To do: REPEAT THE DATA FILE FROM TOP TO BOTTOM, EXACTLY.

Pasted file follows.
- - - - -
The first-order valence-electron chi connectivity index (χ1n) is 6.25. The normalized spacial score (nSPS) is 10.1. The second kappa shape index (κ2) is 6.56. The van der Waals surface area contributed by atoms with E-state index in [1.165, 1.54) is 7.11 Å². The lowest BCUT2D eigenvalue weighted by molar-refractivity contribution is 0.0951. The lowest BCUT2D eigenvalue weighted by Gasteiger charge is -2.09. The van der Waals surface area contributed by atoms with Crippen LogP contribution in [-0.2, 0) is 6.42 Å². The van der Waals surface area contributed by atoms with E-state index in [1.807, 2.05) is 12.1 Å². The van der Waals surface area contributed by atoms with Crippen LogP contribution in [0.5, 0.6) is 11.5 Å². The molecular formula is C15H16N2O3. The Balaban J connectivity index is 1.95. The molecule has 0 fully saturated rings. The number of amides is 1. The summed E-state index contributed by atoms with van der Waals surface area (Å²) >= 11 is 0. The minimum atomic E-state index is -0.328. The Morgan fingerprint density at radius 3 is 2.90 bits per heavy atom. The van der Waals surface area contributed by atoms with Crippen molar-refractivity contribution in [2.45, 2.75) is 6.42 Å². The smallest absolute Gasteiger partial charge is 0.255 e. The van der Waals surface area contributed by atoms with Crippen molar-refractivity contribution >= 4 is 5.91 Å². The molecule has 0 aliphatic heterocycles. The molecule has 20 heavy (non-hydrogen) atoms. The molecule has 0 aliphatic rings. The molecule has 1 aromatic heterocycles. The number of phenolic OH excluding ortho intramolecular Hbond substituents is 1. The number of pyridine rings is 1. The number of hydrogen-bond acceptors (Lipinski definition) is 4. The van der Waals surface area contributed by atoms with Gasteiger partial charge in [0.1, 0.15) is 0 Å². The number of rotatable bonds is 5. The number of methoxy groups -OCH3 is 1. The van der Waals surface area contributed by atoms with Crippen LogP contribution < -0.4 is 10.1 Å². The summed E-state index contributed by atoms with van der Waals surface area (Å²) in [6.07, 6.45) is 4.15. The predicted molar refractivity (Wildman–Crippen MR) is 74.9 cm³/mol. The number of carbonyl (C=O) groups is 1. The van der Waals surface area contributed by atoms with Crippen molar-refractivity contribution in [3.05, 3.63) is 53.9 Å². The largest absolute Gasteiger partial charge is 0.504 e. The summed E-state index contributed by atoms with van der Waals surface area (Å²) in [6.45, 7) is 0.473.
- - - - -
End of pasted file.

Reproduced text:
The first-order valence-electron chi connectivity index (χ1n) is 6.25. The normalized spacial score (nSPS) is 10.1. The second kappa shape index (κ2) is 6.56. The van der Waals surface area contributed by atoms with E-state index in [1.165, 1.54) is 7.11 Å². The lowest BCUT2D eigenvalue weighted by molar-refractivity contribution is 0.0951. The lowest BCUT2D eigenvalue weighted by Gasteiger charge is -2.09. The van der Waals surface area contributed by atoms with Crippen LogP contribution in [-0.2, 0) is 6.42 Å². The van der Waals surface area contributed by atoms with E-state index in [1.807, 2.05) is 12.1 Å². The van der Waals surface area contributed by atoms with Crippen LogP contribution in [0.5, 0.6) is 11.5 Å². The molecular formula is C15H16N2O3. The Balaban J connectivity index is 1.95. The molecule has 0 fully saturated rings. The number of amides is 1. The summed E-state index contributed by atoms with van der Waals surface area (Å²) >= 11 is 0. The minimum atomic E-state index is -0.328. The Morgan fingerprint density at radius 3 is 2.90 bits per heavy atom. The van der Waals surface area contributed by atoms with Crippen molar-refractivity contribution in [2.45, 2.75) is 6.42 Å². The smallest absolute Gasteiger partial charge is 0.255 e. The van der Waals surface area contributed by atoms with Crippen molar-refractivity contribution >= 4 is 5.91 Å². The molecule has 0 aliphatic heterocycles. The molecule has 20 heavy (non-hydrogen) atoms. The molecule has 0 aliphatic rings. The molecule has 1 aromatic heterocycles. The number of phenolic OH excluding ortho intramolecular Hbond substituents is 1. The number of pyridine rings is 1. The number of hydrogen-bond acceptors (Lipinski definition) is 4. The van der Waals surface area contributed by atoms with Gasteiger partial charge in [0.1, 0.15) is 0 Å². The number of rotatable bonds is 5. The number of methoxy groups -OCH3 is 1. The van der Waals surface area contributed by atoms with Crippen LogP contribution < -0.4 is 10.1 Å². The summed E-state index contributed by atoms with van der Waals surface area (Å²) in [6.07, 6.45) is 4.15. The predicted molar refractivity (Wildman–Crippen MR) is 74.9 cm³/mol. The number of carbonyl (C=O) groups is 1. The van der Waals surface area contributed by atoms with Crippen molar-refractivity contribution in [3.05, 3.63) is 53.9 Å². The largest absolute Gasteiger partial charge is 0.504 e. The summed E-state index contributed by atoms with van der Waals surface area (Å²) in [6.45, 7) is 0.473.